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Some aspects of objective testing in mathematics within the field of further education

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educational resource
posted on 11.12.2012, 12:16 by Neville K. Upton
The dissertation reviews the role of objective testing in mathematics at institutes of further education in the United Kingdom. The possibilities of usefully expanding this role are also discussed. Within typical further education classes, students exhibit a wider variation in age, maturity, and mathematical ability than is seen in school classes; because of this, testing in colleges is more important, and serves a greater range of purposes, than in schools. The variation in mathematical ability is particularly pronounced in courses where mathematics is a service subject, and any means of rapidly locating areas of weakness early in the course are most valuable. In many colleges, the bulk of the mathematics teaching is of this type, and it may be partly for this reason that further education teachers of mathematics show at least as much interest in objective testing as do those of any other subject. The discussion of the potential role of objective testing with further education students in mathematics is, based, largely on the published findings of prominent researchers in educational assessment methods. The literature, however, covers the wide field of education generally, and evidence based on the writer's own experience at Birmingham Polytechnic is therefore included; a brief account is also given of the practices and attitudes at certain other colleges. Suggestions are offered regarding the use of objective tests at the beginning of, and throughout, each year of a course and proposals are also made for introducing such methods into the formal end-of- session examinations, where at present they appear to be little used. The complete replacement of conventional methods of examining is not suggested, but rather a combination of the two so as to exploit the various strengths of each method.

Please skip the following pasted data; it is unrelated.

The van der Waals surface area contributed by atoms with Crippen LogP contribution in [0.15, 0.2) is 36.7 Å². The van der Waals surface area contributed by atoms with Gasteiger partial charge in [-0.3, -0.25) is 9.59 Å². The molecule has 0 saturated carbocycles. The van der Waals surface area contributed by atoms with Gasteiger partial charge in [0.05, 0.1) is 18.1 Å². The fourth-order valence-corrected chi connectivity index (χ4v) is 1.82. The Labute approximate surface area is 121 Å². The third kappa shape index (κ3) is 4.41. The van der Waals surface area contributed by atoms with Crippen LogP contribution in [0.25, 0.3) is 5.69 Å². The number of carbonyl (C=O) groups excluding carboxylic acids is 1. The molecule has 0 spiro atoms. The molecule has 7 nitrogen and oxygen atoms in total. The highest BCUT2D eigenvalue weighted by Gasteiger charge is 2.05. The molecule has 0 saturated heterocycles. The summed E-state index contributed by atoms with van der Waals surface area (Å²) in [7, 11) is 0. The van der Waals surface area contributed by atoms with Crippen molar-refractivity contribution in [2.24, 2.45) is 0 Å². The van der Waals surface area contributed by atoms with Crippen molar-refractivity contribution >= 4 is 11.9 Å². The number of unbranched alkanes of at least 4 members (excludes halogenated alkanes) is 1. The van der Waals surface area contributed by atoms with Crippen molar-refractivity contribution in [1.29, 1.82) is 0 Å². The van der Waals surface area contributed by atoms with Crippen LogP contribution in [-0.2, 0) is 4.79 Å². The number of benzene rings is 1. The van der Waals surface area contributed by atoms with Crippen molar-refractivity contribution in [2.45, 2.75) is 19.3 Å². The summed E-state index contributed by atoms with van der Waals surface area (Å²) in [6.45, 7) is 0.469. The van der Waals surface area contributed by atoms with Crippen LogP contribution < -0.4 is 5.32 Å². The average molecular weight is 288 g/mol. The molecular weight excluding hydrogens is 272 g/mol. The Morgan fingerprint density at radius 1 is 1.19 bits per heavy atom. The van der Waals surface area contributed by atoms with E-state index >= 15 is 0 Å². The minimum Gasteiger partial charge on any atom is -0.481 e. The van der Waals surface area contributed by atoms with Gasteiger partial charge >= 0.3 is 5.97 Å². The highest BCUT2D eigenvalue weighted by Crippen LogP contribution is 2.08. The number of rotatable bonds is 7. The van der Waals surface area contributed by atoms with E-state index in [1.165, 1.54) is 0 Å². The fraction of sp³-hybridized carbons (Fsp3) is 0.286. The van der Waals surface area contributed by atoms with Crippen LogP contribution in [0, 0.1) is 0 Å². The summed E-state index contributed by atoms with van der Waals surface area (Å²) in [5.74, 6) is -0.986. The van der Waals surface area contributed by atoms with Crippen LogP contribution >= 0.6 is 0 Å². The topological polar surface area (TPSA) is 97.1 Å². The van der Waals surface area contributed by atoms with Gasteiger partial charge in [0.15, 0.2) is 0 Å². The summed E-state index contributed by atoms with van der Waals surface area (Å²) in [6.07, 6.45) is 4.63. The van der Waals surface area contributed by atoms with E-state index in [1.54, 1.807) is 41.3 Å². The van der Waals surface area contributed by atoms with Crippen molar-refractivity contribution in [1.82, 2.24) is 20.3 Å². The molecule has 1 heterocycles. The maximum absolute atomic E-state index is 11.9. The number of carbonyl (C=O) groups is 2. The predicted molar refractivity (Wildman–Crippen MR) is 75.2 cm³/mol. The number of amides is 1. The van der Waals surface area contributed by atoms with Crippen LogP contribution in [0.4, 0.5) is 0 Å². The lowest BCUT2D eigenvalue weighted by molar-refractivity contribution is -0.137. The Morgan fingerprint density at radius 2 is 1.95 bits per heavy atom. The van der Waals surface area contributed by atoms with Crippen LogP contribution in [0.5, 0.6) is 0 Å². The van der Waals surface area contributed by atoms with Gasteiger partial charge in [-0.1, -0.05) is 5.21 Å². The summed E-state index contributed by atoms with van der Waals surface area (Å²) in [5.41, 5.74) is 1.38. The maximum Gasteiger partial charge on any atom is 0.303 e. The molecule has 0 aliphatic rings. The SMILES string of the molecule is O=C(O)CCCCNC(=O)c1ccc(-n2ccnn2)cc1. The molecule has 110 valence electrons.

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  • Mathematical Sciences

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© Neville Keith Upton

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A Master's Dissertation, submitted in partial fulfilment of the requirements of the award of the Master Of Science degree of Loughborough University.



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